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Selling contract produced spirits to NY based client

Lassiter Distilling Co

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We are considering taking on a contract for a client based in New York. Clearly, we can't sell this volume of spirits to someone who doesn't have a federal wholesaler's permit, and we'll probably need some sort of out of state shipper's permit to ship to NY. What I'm not sure about and can't seem to get a clear answer from the state is whether our client needs to have a NY distributor's license, or if the wholesaler's permit is sufficient for us to sell their contracted filled bottles to them. Does anyone have experience in this area or advice you can share? 


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  • 2 weeks later...

I see no responses to this from people who know.  You do not say what use the person to whom you wish to sell will put the spirits you bottle for them.  From your question, I assume that the person with whom you would contract wants to offer the spirits for sale at wholesale to retailers.  That does indeed trigger the customers need for a federal basic permit as a wholesaler, because they are purchasing for resale at wholesale.  If, however, the customer is a retailer, for whom you bottle a private label,  say Joe's Bar and Grill and you  bottle spirits, under the bottling trade name, Joe's Bar Spirits Company, for sale at retail only, by Joe's Bar and Grill, Joe would not be required to have a wholesale basic permit because Joe is not purchasing for resale at wholesale.  That is the federal law.

Now, in general, states do not allow anyone to bring spirits into the state - the term used is often import - unless  the person holds some sort of permit or license that allows them to do so.  Why?  Because the state wants to ensure tax collection, etc.  Ditto for requiring a license or permit for the person who ships into the state and they require that such persons make periodic reports to the state of what was shipped into the state and to whom it was shipped.  That is a the basic framework and it gets fleshed out in different ways.  How it gets fleshed out is state specific and often is also product specific, i.e. the rules that apply to interstate shipments of wine are likely to be far more lenient than the rules that apply to the interstate shipment of spirits.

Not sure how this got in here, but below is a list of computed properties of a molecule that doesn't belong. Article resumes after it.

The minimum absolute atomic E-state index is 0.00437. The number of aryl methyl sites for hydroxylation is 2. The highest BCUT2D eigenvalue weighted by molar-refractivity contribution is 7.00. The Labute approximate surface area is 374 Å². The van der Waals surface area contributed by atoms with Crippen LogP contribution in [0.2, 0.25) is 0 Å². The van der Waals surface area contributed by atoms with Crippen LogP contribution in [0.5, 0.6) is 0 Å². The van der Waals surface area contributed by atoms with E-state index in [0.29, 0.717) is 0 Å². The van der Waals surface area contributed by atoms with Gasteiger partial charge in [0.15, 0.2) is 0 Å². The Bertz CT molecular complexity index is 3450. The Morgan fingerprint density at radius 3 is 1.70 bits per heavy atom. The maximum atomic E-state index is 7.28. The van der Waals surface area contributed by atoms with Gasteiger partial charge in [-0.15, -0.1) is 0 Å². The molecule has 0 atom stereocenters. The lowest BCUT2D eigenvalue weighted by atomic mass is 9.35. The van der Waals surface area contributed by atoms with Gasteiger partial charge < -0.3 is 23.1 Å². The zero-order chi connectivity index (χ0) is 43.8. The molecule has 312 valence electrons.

Some states also have prohibitions against private labels, but that, I think, has been a passing prohibition, as private label business has grown in all sectors of the food and beverage market.  Washington, for example, allows private labels, but only if the private label product is available for purchase by all retailers within the state.  

Now, that general statement gives you some terms that you can use to search the internet for answers or use when you ask questions of the state.  For example, a search for the string "New York, import, distilled spirits" yields a link to the State's Department of Taxaction, https://www.tax.ny.gov/pubs_and_bulls/tg_bulletins/abt/do_i_have_to_register.htm, which informs you that, "If you’re a distributor of alcoholic beverages (beer, wine, or liquor), you must register with the Tax Department" and that you’re a distributor if you "iimport (or cause to be imported) liquors into New York State for sale or use for any purpose."   The emphasis is in the original.  The site than says, as you scroll down the page, that you must makle application to register, which is obvious, I assume, and adds that the applicaiton will not be approved unless you have a license issued by the the State Liquor Authority. I keep the font size because  it is a hyperlink.  

So, if a person im,ports for any purpose the person must  register with the the DOR, to register the person must make application, and the application won't be approved unless the person has a license issued by the NY State Liquor Authority.  That tells us that the federal permit is not sufficient.  Follow the link and see what happens next.  I'm not going down that rabbit hole this morning :-).

I'll add one final bit of general advice.  If you want to ask any regulatory agency a question, first try to find the answer yourself.  If you can't kind it, ask, and if you can find it, ask anyway.  You want to ask because you can misunderstand what the source you found is trying to say; but you want to know the answer already, if you can find it, because then you will have a better idea of how to formulate/frame your question and also, whether they answer you are getting from the person with whom you are speaking is B.S.  That does happen.  


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